Foreign workers are being targeted for more than 500 visual-effects jobs for the production of the next mega-movie in The Hobbit series.
Wellington-based special-effects giant Weta Digital, co-owned by Sir Peter Jackson, has asked Immigration New Zealand for approval in principle to outsource 526 positions.
Weta says most are just extensions to visas that are about to expire and the company has a great record of hiring Kiwis, but Council of Trade Unions president Helen Kelly is questioning the company's commitment to the local industry.
Apart from ads on the company website, she could not find evidence Weta had let Kiwis know opportunities were available, and questioned why another application was being made when Weta asked for 369 temporary work visas last year.
"They've done very little to bridge that gap. They don't want to invest in (our) people."
But Weta general manager Tom Greally said the company had proved its commitment to this country - 70 per cent of its 1,100-strong workforce were New Zealand citizens or residents. The temporary work visas were for roles that would be spilt between about 140 new employees and 250 people who were already working for the company, but who needed new visas.
"We're sensible business people," Greally said. "We wouldn't go out looking for people offshore and pay all the cost of bringing them here if we had equally qualified Kiwis here.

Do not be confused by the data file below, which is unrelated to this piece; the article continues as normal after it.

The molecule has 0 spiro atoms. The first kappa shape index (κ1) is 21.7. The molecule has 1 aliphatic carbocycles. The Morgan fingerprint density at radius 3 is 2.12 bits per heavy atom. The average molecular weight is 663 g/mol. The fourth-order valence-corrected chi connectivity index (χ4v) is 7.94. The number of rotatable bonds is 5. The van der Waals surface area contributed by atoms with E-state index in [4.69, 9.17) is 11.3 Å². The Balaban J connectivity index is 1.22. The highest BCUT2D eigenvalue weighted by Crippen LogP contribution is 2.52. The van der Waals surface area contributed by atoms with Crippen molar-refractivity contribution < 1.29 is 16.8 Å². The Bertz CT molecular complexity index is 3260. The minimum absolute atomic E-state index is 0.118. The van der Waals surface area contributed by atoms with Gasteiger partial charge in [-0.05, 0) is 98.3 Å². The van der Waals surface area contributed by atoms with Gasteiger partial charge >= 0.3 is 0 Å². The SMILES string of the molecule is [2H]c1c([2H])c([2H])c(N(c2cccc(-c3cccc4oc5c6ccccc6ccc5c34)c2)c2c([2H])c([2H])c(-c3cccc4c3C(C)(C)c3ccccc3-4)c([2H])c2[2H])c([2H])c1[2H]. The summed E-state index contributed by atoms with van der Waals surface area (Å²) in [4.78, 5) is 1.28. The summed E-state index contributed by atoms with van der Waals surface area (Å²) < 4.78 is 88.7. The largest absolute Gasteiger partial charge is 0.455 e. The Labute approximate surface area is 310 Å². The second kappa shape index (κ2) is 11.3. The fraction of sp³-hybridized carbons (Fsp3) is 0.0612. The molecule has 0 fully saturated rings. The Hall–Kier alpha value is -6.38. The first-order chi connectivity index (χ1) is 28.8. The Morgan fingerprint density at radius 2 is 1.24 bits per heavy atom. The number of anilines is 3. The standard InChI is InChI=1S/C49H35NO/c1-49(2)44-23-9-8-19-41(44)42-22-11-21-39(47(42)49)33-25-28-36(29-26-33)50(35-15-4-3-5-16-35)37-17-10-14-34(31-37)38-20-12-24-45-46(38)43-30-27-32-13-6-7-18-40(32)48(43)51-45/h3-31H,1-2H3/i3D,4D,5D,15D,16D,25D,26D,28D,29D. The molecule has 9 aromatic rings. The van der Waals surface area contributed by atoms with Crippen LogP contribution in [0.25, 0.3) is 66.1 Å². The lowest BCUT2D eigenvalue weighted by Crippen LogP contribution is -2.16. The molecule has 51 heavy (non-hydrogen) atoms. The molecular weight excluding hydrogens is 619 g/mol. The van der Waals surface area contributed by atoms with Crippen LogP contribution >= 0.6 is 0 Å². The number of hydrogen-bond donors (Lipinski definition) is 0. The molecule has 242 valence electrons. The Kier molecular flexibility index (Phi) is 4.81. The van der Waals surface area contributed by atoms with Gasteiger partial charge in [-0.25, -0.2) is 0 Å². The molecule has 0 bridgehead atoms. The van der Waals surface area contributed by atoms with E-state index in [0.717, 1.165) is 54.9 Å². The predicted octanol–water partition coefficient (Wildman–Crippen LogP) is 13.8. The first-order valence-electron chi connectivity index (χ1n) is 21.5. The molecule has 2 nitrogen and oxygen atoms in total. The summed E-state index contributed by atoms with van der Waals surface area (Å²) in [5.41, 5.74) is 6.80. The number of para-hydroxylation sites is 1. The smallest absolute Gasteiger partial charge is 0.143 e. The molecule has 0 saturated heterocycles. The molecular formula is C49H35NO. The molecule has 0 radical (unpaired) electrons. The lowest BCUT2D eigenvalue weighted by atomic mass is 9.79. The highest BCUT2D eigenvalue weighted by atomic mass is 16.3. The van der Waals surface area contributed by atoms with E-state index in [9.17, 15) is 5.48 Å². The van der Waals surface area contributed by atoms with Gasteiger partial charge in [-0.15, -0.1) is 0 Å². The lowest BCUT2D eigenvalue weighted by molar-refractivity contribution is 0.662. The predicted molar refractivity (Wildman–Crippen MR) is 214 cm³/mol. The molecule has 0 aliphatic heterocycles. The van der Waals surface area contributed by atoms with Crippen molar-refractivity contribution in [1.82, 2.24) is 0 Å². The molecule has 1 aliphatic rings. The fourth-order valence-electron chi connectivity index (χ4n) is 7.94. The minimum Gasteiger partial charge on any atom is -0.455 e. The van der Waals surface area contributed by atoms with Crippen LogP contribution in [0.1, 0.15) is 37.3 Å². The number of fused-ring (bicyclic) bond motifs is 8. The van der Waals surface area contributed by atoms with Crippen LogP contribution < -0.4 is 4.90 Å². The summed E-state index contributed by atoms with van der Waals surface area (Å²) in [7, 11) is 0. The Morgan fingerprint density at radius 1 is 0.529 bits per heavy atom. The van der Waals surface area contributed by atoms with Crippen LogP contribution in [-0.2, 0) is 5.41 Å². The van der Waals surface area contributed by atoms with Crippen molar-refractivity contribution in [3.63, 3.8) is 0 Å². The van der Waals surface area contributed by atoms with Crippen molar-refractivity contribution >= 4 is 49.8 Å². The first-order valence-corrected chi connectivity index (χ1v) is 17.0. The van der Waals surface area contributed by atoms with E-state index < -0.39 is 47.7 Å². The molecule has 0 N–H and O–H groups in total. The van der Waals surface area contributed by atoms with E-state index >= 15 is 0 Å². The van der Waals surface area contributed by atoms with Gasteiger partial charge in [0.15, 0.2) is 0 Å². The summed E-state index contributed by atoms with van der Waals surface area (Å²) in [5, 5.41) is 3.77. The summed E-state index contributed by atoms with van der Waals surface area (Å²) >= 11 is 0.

"Those Kiwis that are experienced and living here and working in this industry, they're either working here or we know about them."
The company also used Seek and other job websites to promote positions, and toured universities to keep in contact with Kiwi talent.
South Seas Film, Television, Animation and Photography School director Gerben Cath had not heard about any qualified Kiwis being shut out, but lamented the drop in trainee roles across the feature-film sector. Former graduates Jabez Olssen and Brigitte Yorke had risen to the top of their fields after taking trainee positions with Sir Peter in his early films.
But Greally said Weta regularly took on juniors and trainees, and the roles were only offered to those living in New Zealand.
An Immigration spokeswoman said they would consult unions and Work and Income before making a decision on Weta's application.
"Previous dealings with the company have demonstrated they will always employ New Zealanders if they have the right skills, and that they pay staff at recognised international industry standards."
Minister for Tertiary Education, Skills and Employment Steven Joyce said the number of people training in visual imaging, computer graphic design and animation was up from 1,100 nine years ago to 4,000 last year.
"The question is, are you prepared to bring in a few hundred people to ensure everyone else gets a chance to participate in those movies and get the downstream effects of those people living and working here?
"I'd say it's definitely worth it," Joyce said.